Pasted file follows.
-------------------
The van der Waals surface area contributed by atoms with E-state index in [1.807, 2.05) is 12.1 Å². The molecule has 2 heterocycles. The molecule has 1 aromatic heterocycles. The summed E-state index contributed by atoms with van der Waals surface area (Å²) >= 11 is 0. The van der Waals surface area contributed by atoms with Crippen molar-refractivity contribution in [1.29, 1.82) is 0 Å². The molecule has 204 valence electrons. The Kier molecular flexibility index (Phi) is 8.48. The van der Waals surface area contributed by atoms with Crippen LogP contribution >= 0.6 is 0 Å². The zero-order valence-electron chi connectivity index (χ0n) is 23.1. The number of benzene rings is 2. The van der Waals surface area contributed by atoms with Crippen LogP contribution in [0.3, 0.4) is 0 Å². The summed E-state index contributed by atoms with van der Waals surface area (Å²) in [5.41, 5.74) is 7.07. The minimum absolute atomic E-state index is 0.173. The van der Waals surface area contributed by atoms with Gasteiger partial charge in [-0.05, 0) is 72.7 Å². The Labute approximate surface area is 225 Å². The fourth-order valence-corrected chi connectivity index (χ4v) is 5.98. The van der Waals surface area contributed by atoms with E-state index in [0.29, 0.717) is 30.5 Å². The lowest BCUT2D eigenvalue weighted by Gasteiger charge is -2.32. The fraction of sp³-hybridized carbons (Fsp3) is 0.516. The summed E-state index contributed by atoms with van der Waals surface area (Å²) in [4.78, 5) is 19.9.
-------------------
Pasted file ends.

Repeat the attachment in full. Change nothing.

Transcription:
The van der Waals surface area contributed by atoms with E-state index in [1.807, 2.05) is 12.1 Å². The molecule has 2 heterocycles. The molecule has 1 aromatic heterocycles. The summed E-state index contributed by atoms with van der Waals surface area (Å²) >= 11 is 0. The van der Waals surface area contributed by atoms with Crippen molar-refractivity contribution in [1.29, 1.82) is 0 Å². The molecule has 204 valence electrons. The Kier molecular flexibility index (Phi) is 8.48. The van der Waals surface area contributed by atoms with Crippen LogP contribution >= 0.6 is 0 Å². The zero-order valence-electron chi connectivity index (χ0n) is 23.1. The number of benzene rings is 2. The van der Waals surface area contributed by atoms with Crippen LogP contribution in [0.3, 0.4) is 0 Å². The summed E-state index contributed by atoms with van der Waals surface area (Å²) in [5.41, 5.74) is 7.07. The minimum absolute atomic E-state index is 0.173. The van der Waals surface area contributed by atoms with Gasteiger partial charge in [-0.05, 0) is 72.7 Å². The Labute approximate surface area is 225 Å². The fourth-order valence-corrected chi connectivity index (χ4v) is 5.98. The van der Waals surface area contributed by atoms with E-state index in [0.29, 0.717) is 30.5 Å². The lowest BCUT2D eigenvalue weighted by Gasteiger charge is -2.32. The fraction of sp³-hybridized carbons (Fsp3) is 0.516. The summed E-state index contributed by atoms with van der Waals surface area (Å²) in [4.78, 5) is 19.9.